Tranquillity and peace perhaps prolong life, and yet — who knows.

There seems to be before us the question as to whether we shall wear out or rust out, and most of us are praying to fate that we may be allowed to wear out. Yet who can judge ? I know that my children's silence, at which I often chafe, is not best for me, but perhaps it is best for them, since I cannot help them, since my anxiety only heightens theirs. When I see them cloaking their troubles with smiles ; when I feel the atmosphere surcharged with anxiety, and see the cloud lift again, I often think it is perhaps self - preservation that makes them do what they call spare me " ; that to watch me troubled and broken with anxiety about their worries would be for them a double strain.

I know when Betty was ill that my trouble — though I was tranquil and though I spoke heartening words —was an added burden to Margaret. I I have said that we should decide whether we should rust out or wear out, but perhaps that was decided for us in our youth and in our middle age, for we are continually deciding all our life long what kind of old people we are to be. Every moment of our lives we are preparing for age ; carving out the faces that we are to wear ; moulding and modeling and castingour characters for good or for bad ; deciding if those last years — those dependent years, so full of heartbreak, so full of the giving-up of those things which make life life shall be bearable to those closest to us.

Some years ago I began observing the various types of age about me, and it appeared to me in many unlovely guises. Often the women whom life had treated the most gently turned toward life unlovely faces, — masks of discontent. I ask myself, Is life so sad that on the faces of age one should so often see such deep prints of ineradicable grief, or is it the habit of discontent, year by year, planting a wrinkle here and drawing down the mouth there ?

I, who am as yet only what people call elderly, look sometimes with a certain fright at the faces which I see that are old. I see upon the street old men whose faces are carven as though in granite ; the hardness of their own hard hearts is there in every line. Others I see yet more terrible, — loose- mouthed and vacant-eyed, speaking of a life of indulgence of the body. They have no thoughts to carry with them to the grave ; no light from the hills makes them lift up their eyes ; they have forgotten the hills if ever they knew them.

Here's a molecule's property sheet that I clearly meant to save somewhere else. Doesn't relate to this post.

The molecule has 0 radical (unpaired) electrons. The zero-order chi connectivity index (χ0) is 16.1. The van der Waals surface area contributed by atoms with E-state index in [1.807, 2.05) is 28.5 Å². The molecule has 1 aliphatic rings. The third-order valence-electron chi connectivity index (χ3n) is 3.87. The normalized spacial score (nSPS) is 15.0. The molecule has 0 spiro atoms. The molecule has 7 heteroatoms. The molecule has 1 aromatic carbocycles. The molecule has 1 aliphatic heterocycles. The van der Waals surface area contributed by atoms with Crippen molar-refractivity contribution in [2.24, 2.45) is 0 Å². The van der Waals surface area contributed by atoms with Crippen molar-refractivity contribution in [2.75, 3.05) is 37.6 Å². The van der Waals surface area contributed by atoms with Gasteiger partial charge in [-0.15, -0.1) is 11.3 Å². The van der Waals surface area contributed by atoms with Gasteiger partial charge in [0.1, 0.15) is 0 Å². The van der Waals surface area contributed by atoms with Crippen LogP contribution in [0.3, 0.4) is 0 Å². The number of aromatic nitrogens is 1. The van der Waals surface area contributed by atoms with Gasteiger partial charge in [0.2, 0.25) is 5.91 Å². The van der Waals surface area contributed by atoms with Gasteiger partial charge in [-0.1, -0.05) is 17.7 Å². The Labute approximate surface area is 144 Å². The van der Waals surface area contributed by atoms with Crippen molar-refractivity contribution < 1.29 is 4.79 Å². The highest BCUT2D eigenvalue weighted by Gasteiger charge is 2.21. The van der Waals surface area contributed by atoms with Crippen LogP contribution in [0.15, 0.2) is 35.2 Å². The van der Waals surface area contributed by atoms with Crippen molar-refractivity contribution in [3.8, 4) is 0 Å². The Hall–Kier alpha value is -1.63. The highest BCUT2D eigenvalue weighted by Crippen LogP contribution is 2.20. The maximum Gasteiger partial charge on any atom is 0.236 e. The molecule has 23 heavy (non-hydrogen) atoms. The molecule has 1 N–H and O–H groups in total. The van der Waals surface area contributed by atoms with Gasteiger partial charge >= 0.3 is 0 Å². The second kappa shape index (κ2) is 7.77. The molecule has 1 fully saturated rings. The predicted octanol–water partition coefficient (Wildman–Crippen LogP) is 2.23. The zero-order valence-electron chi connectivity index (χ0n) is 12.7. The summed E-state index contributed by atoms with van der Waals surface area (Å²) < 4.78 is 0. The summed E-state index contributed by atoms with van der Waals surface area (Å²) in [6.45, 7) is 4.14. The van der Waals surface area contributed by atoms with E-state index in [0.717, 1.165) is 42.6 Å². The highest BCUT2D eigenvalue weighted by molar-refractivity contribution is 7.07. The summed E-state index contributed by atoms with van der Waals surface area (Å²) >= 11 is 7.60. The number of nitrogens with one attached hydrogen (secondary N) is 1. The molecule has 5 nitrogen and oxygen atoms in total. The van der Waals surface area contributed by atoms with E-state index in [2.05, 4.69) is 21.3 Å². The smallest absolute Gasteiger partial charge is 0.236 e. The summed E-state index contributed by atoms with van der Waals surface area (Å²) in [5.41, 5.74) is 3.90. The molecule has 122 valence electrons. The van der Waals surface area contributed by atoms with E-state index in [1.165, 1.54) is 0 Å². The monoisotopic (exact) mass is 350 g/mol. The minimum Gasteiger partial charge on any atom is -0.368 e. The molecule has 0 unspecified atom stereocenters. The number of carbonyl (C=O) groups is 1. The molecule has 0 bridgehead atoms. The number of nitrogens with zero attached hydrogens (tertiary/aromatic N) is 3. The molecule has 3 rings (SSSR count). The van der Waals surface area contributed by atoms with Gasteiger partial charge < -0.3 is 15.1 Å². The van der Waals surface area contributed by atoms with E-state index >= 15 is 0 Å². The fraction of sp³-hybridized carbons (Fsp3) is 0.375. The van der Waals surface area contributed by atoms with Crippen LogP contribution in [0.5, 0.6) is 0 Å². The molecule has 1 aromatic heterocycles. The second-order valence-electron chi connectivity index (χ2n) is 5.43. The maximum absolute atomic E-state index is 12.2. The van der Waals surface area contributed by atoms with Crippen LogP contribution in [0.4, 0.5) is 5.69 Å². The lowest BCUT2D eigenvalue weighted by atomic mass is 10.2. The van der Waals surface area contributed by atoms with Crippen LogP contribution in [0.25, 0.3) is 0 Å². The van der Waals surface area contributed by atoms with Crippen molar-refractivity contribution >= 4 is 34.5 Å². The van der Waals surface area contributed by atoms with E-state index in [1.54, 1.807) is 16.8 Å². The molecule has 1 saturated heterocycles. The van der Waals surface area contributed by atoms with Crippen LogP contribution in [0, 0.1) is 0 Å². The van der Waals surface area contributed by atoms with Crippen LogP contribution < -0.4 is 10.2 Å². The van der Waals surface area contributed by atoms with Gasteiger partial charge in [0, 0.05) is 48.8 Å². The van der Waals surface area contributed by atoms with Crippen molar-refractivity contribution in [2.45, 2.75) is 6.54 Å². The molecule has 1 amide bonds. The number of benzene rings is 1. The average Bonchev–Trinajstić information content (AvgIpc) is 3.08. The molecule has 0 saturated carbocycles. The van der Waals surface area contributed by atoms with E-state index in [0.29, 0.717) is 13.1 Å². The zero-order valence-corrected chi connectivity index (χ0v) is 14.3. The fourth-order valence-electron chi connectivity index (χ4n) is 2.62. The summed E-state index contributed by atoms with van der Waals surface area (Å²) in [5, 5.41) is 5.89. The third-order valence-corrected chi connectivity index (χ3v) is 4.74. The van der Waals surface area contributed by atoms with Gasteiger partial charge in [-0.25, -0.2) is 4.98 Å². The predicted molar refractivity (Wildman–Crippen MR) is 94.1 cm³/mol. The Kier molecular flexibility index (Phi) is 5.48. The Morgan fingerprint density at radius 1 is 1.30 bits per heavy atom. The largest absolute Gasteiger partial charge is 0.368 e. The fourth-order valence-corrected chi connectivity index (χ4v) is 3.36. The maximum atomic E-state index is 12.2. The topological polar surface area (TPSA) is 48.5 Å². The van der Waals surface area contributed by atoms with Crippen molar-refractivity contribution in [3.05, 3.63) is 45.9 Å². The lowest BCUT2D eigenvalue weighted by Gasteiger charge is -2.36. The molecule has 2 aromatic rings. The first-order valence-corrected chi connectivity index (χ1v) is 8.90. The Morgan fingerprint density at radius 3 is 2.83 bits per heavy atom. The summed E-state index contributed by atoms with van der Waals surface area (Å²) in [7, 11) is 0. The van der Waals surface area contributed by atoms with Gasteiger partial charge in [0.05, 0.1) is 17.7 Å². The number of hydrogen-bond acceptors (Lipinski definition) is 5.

And the faces of the old women, — how vacant are so many of them ; how discontented What furrowed brows, penned with sorrow as though their thoughts had become steeped with sadness until it had become moulded on every line of the face without. What bitterness again ! And all these things bespeak a feebleness of the spirit.

Day by day, as they walk on the road that leads to age, they forge out of life their own masters and the doom of those about them as well. There is something in character that seems to survive even the mind. I often call to mind the story of Emerson, who, when his mind failed and he couldn't think of words and what he wanted to say, waited with a sublime patience, — sometimes waited for the word that wouldn't come. His own serenity outlived the worn-out tool that had used it for such high purposes.

I remember from the days of my early middle life an old woman who had become completely childish and rambled around the town in which she lived, a harmless and fantastic figure.

Deafness was added to her other infirmities. And yet, as she went along the streets talking to herself, one caught snatches of a mind imperishably enwrapped in the kind things of life.

"What a beautiful child ! " one would hear her remark. " Oh, the lovely child! . . . What a lovely day ! "

This poor distraught and maimed spirit saw beauty everywhere. She would stop a stranger on the street to know if she knew the Mrs. Grant with whom she lived. " Such a beautiful woman ! So good, so good!"

Of all the lessons that come to me out of my past, the lesson of this creature, never a stalwart spirit, but, like her friend, " so good," returns to me the oftenest. She had had a heart that had been a fountain of love to all that came near her; though she had never been a woman of much brains or wisdom, yet her indestructible sweetness survived her, and this, it seems to me, is the lesson that age should bring to youth continually.

" Choose," says Age, " this face so beneficent, so sweet, so kind, or this other, written over and over with the small, mean vices of uncharitableness and littleness."

This much is to a certain degree inour hands, but what is not in our hands is the final end, the terrible and inevitable breaking-up of the powers of the body; the end that no one can tell if it shall come swiftly and mercifully or with torment for those one loves and for one's self. One can only hope here; one cannot know. And I suppose it is because of this menace that glides before us more and more closely, if we stop to think, that so many older men and women have such impatience at having clipped from them one or any of the little things that still make life the place it was. Every outer sign of age reminds us of this; every new feebleness of the body brings before us vividly the goal to which we are tending, — not the goal of death, but perhaps the goal of the last years of an enfeebled and broken and useless life.

I think it is this shadow that chills the hearts of those of us who have brave spirits more than the thought of death.